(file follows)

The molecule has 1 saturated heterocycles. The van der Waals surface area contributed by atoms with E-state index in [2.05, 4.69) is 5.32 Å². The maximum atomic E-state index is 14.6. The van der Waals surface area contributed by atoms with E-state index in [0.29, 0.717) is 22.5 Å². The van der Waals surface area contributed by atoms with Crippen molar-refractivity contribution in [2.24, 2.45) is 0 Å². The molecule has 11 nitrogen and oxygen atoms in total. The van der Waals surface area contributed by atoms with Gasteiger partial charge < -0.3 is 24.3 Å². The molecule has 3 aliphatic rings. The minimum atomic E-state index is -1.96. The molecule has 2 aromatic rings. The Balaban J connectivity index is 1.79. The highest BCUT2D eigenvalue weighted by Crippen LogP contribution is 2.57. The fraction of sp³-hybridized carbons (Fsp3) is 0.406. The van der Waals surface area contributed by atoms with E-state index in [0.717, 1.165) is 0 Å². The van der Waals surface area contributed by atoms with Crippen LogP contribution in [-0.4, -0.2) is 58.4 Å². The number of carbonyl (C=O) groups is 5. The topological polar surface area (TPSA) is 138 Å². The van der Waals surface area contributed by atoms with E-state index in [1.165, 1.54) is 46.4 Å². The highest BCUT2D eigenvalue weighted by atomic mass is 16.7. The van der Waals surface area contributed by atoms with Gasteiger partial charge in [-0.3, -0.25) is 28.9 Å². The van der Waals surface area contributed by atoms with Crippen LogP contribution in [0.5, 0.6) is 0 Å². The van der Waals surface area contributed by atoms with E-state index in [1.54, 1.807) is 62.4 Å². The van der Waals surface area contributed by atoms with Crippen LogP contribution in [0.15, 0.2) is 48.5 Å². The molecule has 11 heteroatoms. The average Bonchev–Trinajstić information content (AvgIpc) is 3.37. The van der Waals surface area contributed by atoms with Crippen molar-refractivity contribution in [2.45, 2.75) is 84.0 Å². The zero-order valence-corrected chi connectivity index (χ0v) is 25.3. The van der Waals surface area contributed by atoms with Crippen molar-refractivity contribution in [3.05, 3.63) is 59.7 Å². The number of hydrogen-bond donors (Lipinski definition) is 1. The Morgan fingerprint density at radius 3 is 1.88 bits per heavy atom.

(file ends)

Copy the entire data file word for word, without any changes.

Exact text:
The molecule has 1 saturated heterocycles. The van der Waals surface area contributed by atoms with E-state index in [2.05, 4.69) is 5.32 Å². The maximum atomic E-state index is 14.6. The van der Waals surface area contributed by atoms with E-state index in [0.29, 0.717) is 22.5 Å². The van der Waals surface area contributed by atoms with Crippen molar-refractivity contribution in [2.24, 2.45) is 0 Å². The molecule has 11 nitrogen and oxygen atoms in total. The van der Waals surface area contributed by atoms with Gasteiger partial charge < -0.3 is 24.3 Å². The molecule has 3 aliphatic rings. The minimum atomic E-state index is -1.96. The molecule has 2 aromatic rings. The Balaban J connectivity index is 1.79. The highest BCUT2D eigenvalue weighted by Crippen LogP contribution is 2.57. The fraction of sp³-hybridized carbons (Fsp3) is 0.406. The van der Waals surface area contributed by atoms with E-state index in [0.717, 1.165) is 0 Å². The van der Waals surface area contributed by atoms with Crippen LogP contribution in [-0.4, -0.2) is 58.4 Å². The number of carbonyl (C=O) groups is 5. The topological polar surface area (TPSA) is 138 Å². The van der Waals surface area contributed by atoms with E-state index in [1.165, 1.54) is 46.4 Å². The highest BCUT2D eigenvalue weighted by atomic mass is 16.7. The van der Waals surface area contributed by atoms with Gasteiger partial charge in [-0.3, -0.25) is 28.9 Å². The van der Waals surface area contributed by atoms with Crippen LogP contribution in [0.5, 0.6) is 0 Å². The van der Waals surface area contributed by atoms with E-state index in [1.54, 1.807) is 62.4 Å². The van der Waals surface area contributed by atoms with Crippen LogP contribution in [0.15, 0.2) is 48.5 Å². The molecule has 11 heteroatoms. The average Bonchev–Trinajstić information content (AvgIpc) is 3.37. The van der Waals surface area contributed by atoms with Crippen molar-refractivity contribution in [2.45, 2.75) is 84.0 Å². The zero-order valence-corrected chi connectivity index (χ0v) is 25.3. The van der Waals surface area contributed by atoms with Crippen molar-refractivity contribution in [3.05, 3.63) is 59.7 Å². The number of hydrogen-bond donors (Lipinski definition) is 1. The Morgan fingerprint density at radius 3 is 1.88 bits per heavy atom.